Government invests £200m in zero emission HGVs

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Transport minister Trudy Harrison has today announced government plans to invest £200m into a road freight demonstrator programme, which will see the launch of the “world’s largest” fleet of zero emission heavy goods vehicles (HGVs).

Beginning later this year, the 3 year programme aims to help decarbonise the UK’s freight industry and will feature competitions for battery electric and hydrogen fuel cell technologies, due to be launched soon.

The transition to cleaner trucks, in line with a pledge made at COP26 that all new HGVs will be zero emission by 2040, will not only help to improve air quality, but also reduce the country’s dependence on imported oil. It should also allow haulage companies to keep the price of goods down, thanks to the reduction in running costs of green vehicles, versus the fossil-fueled equivalents.

Launching the initiative, Transport Minister Trudy Harrison said:

“Our road freight industry is one of the most efficient in the world and contributes over £13 billion to the UK economy each year.

“But we must accelerate our journey towards our net zero goals, and we’re committed to leading the way globally on non-zero emission road vehicles.

“Our ambitious plans will continue to ensure food is stocked on the shelves and goods are supplied while eliminating fossil fuels from HGVs and making our freight sector green for good.”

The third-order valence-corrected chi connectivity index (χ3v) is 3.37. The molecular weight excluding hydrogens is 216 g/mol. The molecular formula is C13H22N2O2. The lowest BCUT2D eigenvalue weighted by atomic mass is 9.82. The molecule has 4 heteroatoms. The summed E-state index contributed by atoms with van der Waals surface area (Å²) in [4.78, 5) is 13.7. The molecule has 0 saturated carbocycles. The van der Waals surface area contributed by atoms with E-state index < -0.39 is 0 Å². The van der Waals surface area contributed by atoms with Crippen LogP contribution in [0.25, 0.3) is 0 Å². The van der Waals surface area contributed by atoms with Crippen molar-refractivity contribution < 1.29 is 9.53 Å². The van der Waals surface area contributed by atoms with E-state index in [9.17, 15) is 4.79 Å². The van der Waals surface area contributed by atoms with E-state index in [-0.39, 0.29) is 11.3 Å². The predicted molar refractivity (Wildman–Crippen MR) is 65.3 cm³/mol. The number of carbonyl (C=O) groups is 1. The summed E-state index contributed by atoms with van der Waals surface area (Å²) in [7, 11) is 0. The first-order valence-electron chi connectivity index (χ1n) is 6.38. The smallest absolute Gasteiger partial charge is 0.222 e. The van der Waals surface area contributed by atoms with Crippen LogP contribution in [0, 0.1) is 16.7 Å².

The announcement follows the DfT’s zero emission road freight trials, which Innovate UK delivered last year, in which commercial vehicle manufacturer Leyland Trucks produced 20 DAF batter electric HGVs for use by public sector organisations, including the NHS and local authorities.

The DfT have also confirmed its’ intention to consult with the sector regarding potential exemptions to the 2035 phase out date for HGVs weighing up to 26 tonnes, in preparation for the 2040 target, which may need longer to transition to zero emission technologies.

Commenting on the announcement, Michelle Gardner, Acting Deputy Director – Public Policy, Logistics UK, said:

“Logistics businesses are committed to decarbonising their operations, but to ensure a smooth transition they need clarity on the path to zero tailpipe emission HGVs. The trials announced today will play a crucial role in identifying the right technological solutions to help enable this.

“Given the breadth of the vehicles used across the logistics sector and scale of innovation required to reach net zero Logistics UK is also pleased that government has launched a consultation to identify potential exemptions to the 2035 phase out date.”

Further details on the phase out of non zero emission HGVs can be found here.

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